The BoC will hold its benchmark interest rate at 0.5% through the year even as the Fed hikes rates more than once, a CIBC economist predicts.
That’s because the BoC is intent on a weaker loonie to support exports, says Benjamin Tal, deputy chief economist of CIBC World Markets.
In a speech at the Canadian Hedge Fund Awards in Toronto on Wednesday, Tal says he sees the BoC remaining on hold even if Fed moves three times this year.
“The Bank of Canada has an agenda, and the agenda is a weaker Canadian dollar,” he says. “Parity was an economic accident.”
He told Advisor.ca following the speech: “We do need to see this rotation from energy to manufacturing. The dollar can help. I do believe that’s the right approach; however, the bank will never admit that’s the case.”
Barry Allan, fixed income manager and founding partner of Marret Asset Management, also sees the Canadian dollar moving lower.
“No central banker can come out and say we need a weaker currency, but if you look around the world, devaluation is one of the major strategies that people with weaker economies are deploying,” Allan says.
The investing environment, characterized by uncertainty, means moving clients to lower risk.
“We’re moving people from more volatile funds like high yield into our enhanced tactical, which is really a cash substitute, where you can earn 4% to 5% with very low volatility,” he says.
The jobs problem
No politician will admit that they can’t fix the jobs problem, Tal says. It’s a massive problem impacted by demographic shifts and technological change and doesn’t have a clear solution.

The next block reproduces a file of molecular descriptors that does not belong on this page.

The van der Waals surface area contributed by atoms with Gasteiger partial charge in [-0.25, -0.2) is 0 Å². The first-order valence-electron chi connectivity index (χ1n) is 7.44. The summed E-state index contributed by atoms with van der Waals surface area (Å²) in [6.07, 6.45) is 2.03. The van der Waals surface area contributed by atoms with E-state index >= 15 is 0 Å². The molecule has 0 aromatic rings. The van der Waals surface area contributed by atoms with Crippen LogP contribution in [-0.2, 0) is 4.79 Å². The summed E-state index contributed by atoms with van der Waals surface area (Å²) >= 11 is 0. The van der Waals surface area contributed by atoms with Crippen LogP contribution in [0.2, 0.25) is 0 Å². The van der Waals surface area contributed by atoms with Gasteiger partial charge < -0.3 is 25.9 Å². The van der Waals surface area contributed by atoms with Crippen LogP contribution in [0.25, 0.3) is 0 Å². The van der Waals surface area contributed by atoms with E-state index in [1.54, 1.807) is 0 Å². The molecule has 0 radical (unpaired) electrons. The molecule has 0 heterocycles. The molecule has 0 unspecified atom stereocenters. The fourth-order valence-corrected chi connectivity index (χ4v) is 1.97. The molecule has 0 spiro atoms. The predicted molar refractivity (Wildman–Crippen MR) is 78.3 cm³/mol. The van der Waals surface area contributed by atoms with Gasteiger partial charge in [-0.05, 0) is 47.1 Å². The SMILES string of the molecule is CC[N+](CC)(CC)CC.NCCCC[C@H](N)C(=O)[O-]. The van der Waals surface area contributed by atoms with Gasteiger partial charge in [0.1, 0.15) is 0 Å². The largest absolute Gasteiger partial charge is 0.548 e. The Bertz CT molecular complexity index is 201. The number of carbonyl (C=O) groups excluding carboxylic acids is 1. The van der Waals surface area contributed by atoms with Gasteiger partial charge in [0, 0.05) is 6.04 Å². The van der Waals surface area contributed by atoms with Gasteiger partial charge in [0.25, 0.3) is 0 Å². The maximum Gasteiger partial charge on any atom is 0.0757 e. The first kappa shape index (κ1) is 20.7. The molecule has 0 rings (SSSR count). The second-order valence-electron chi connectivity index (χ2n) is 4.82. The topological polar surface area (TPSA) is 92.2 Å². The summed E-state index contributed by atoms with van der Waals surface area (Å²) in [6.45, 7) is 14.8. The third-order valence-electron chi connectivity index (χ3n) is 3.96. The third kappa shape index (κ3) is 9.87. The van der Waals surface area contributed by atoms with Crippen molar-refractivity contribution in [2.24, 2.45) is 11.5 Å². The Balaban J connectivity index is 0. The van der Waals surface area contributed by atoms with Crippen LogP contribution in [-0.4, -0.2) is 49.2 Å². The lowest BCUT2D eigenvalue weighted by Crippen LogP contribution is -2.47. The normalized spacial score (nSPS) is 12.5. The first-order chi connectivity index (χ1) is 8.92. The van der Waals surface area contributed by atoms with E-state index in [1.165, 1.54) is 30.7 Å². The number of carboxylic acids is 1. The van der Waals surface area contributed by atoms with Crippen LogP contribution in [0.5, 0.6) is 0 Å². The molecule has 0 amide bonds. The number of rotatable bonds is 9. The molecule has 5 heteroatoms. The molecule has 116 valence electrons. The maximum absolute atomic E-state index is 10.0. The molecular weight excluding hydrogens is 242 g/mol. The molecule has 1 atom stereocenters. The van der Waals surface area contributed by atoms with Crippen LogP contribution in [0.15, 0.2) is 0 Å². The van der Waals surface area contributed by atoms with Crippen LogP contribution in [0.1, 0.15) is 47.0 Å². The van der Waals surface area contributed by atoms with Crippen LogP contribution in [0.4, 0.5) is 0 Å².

“That’s the elephant in the room that no politician will ever admit,” Tal says. “I’m talking about the mismatch in the labour market. We have people without jobs and we have jobs without people.”
It’s one of the reasons he expects Donald Trump to be a one-term president. His protectionist policies may sound good but they’re not going to solve underlying labour issues. Other reasons for a single term are that Trump will feel the job is too much work after four years, and will face significant fights with Congress, Tal suggests.
The biggest fear in China
Tal casts doubt on official statements out of China indicating the country’s growth has stabilized at an annual 6.5%. He sees growth decelerating amid a credit boom that’s fuelled real estate purchases and overbuilding.
The biggest fear in China, he says, is currency devaluation to make exports more competitive.
“If you go to China—I’m sure many of you have visited China—and you speak with people, they will tell you the No. 1 risk for them is a large-scale devaluation of the yuan,” Tal says.
The fears are encouraging Chinese investors and savers to move their money into assets outside the country, particularly in real estate, despite government efforts to stop outflows of money. “The link to the condo market in Toronto and Vancouver is very clear,” he says.
Bond portfolios could be impacted by the Fed. Canada will see slightly higher yields from flow-through from the Fed hikes, says Raj Tandon, founding partner of fixed income manager Algonquin Capital.
“We’ve already seen some of it. Unfortunately, investors are starting to see losses in their fixed income portfolios because of that,” Tandon says, noting his firm hedges for interest rate exposure.